Easy Ways To Get Rid Of Carpet Tape On Wooden Floors or Stairs

Jan 20, 2024

If you have wooden floors or stairs in your home and have used carpet tape or double-sided tape to hold down rugs, runners or carpet treads, you may eventually need to remove that tape when replacing the floor coverings. Carpet tape is extremely sticky and getting it off wooden surfaces can be a real chore.

In this comprehensive guide, we provide easy, step-by-step instructions for removing carpet tape residue from hardwood floors and stairs. We cover everything from what supplies you’ll need to how long the process takes per step. Read on to learn easy ways to get rid of carpet tape on wooden floors or stairs and restore your beautiful wood finishes.

What You’ll Need

  • Putty knife or paint scraper
  • Old rags
  • Goo Gone spray adhesive remover
  • Murphy Oil Soap
  • Orange Glo wood polish
  • Protective eyewear and gloves

Step 1: Lift Off Carpet First

Start by gently lifting off any remaining carpet fibers, threads or backing from the tape residue on the floors or stairs. Try to remove as much of the carpet as possible before tackling the adhesive. You can use a flexible putty knife to help scrape the carpet up.

Discard any lifted carpet pieces. If the carpeting is still in decent shape, consider saving good pieces for patches or small rugs.

Step 2: Apply Adhesive Remover Spray

Next, generously spray Goo Gone Pro-Strength Adhesive Remover all over the carpet tape residue. This powerful foam spray helps dissolve the sticky gunk. Let it sit for 30-60 seconds before scraping.

Tip: Goo Gone specially formulated for adhesive is better than regular orange Goo Gone for carpet glue removal.

Step 3: Scrape Off Residue

Use your putty knife or paint scraper to scrape up the softened glue residue. Apply firm pressure as needed, but take care not to gouge or scratch your wood floors. The tape should scrape up relatively easy. Keep re-spraying Goo Gone and scraping until you remove the bulk of the residue. Wipe scraped glue on rags as you work.

Step 4: Wipe With Rags

Next, use clean rags to wipe off any remaining sticky residue. You can also do some final gentle scraping with the putty knife followed by wiping. The wood should now be mostly clear with just a bit of haze or staining from the old carpet glue.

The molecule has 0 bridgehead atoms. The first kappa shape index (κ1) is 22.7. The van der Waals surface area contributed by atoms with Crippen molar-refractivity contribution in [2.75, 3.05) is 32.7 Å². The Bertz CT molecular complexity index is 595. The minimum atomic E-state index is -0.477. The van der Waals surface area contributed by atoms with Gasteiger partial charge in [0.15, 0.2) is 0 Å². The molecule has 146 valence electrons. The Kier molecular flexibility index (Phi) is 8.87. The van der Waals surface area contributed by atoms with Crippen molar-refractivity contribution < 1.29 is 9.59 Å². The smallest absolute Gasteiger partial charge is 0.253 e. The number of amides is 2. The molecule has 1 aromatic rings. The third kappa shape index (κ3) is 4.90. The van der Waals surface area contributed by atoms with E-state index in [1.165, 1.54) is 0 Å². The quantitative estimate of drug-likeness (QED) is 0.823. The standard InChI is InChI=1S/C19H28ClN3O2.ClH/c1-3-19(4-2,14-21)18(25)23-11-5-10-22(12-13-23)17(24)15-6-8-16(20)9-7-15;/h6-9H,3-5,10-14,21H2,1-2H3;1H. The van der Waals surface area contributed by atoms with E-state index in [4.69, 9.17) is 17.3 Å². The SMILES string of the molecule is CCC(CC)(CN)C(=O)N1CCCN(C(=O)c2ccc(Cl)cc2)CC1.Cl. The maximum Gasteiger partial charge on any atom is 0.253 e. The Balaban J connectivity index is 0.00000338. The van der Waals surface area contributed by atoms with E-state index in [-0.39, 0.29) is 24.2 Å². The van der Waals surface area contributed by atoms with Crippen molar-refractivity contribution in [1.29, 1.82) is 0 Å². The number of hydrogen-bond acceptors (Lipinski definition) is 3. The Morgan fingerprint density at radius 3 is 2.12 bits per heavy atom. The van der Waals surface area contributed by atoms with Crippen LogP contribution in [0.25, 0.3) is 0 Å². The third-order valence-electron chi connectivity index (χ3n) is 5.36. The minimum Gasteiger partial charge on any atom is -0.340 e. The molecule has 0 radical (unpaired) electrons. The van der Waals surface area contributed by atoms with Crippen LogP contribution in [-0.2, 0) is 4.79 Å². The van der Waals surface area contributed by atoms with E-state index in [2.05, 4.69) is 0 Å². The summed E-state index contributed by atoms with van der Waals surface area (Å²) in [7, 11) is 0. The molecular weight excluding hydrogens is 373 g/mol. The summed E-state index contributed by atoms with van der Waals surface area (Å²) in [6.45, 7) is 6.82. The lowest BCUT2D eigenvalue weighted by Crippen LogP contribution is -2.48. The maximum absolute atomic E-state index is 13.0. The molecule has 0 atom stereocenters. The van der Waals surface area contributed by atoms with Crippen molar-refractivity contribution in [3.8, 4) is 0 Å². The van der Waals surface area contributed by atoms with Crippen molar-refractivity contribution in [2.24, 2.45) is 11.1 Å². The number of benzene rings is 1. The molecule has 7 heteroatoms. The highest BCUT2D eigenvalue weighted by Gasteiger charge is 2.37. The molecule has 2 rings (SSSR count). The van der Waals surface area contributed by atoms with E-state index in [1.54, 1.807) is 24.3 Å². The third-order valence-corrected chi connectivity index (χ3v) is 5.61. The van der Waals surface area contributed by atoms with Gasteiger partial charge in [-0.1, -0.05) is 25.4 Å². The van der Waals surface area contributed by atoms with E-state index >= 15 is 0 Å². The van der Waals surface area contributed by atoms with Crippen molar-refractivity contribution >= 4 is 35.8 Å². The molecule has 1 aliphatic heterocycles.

Step 5: Clean With Murphy Oil Soap

To remove any last traces of adhesive, wipe down the stairs or floor boards using Murphy Oil Soap and water. Light scrubbing with this wood cleaner helps get rid of residue film and restore the wood grain.

Rinse the Murphy Oil Soap off thoroughly with clean water to avoid leaving a residue behind. Wipe the wood dry with clean towels.

Step 6: Polish Wood Finish

The final step is to polish and protect the cleaned wood using a product like Orange Glo Hardwood Floor Reviver. This helps seal the wood grain and leave a glossy, vibrant finish.

Let the orange oil furniture polish dry completely before walking on the treated floors or stairs. Admire how beautiful the restored wood looks now that the annoying carpet tape is gone!

Tips for Carpet Tape Removal

Here are some helpful pointers to make eliminating carpet tape as easy as possible:

  • Try not to leave carpet tape residue on surfaces for too long before removing. The longer it’s down, the harder it will be to scrape off.
  • Heat helps! Warm the glue residue with a hair dryer before spraying on Goo Gone and scraping.
  • If any wood finish happens to come up with the tape, spot re-finish repairs may be needed. Use wood stain markers for touch ups.
  • Be prepared for the process to take 5-10 minutes per wooden step or board. Removing carpet glue takes patience.
  • Wear gloves and eye protection when dealing with chemical removers. Work in a well-ventilated area.
  • Re-apply wood floor sealants or polyurethane once carpet tape residue is removed. This helps protect the bare wood exposed under the tape.

Avoiding Future Carpet Tape Hassles

Now that you’ve successfully conquered scraping up old carpet tape, it’s wise to consider alternatives for securing future stair treads or area rug runners. Here are some options:

Double-Sided Rug Tape

Special wide double-sided tapes designed for rugs are easier to remove than traditional carpet tapes. Look for rug tapes marketed as removable or easy release. They adhere well but come up cleaner.

Hook-and-Loop Tape
One side of hook-and-loop tape can be secured to stairs or floors using adhesive. The hook or loop side sticks to rug backings. This detachable velcro-like system makes removal easier.

Non-Adhesive Rug Runners

Rubber-backed stair treads or hallway runners stay in place through grip friction rather than glue. They are good solutions for high-traffic areas prone to wear and tear.

Tread-Gripping Systems

Plastic or metal stair rods or cleats can hold carpet treads in place without touching the wood stairs themselves. These systems grip treads snugly while allowing for replacement without floor residue.

In a pinch, even non-slip rug pads or wide painter’s tape under edges can help secure stairs and area rugs minus permanent sticky glue contacting your fine hardwood.


Removing old carpet tape from wooden flooring and stairs is achievable through using specialty adhesive remover sprays, putty knives for scraping, oil soap for cleaning and wood polish to finish.

Protect your beautiful hardwood investments by dealing with tape residue promptly when replacing worn coverings in the future. Or better yet, consider sticky-free rug hold down methods before resorting back to glue-based carpet tapes again.

We hope these carpet tape removal tips help restore shine to your wood floors and stairs after wrestling with those pesky adhesives. Don’t struggle with residue removal alone – contact our team of floor sanding experts if you need assistance reviving stubborn sticky floors or stairs in your home.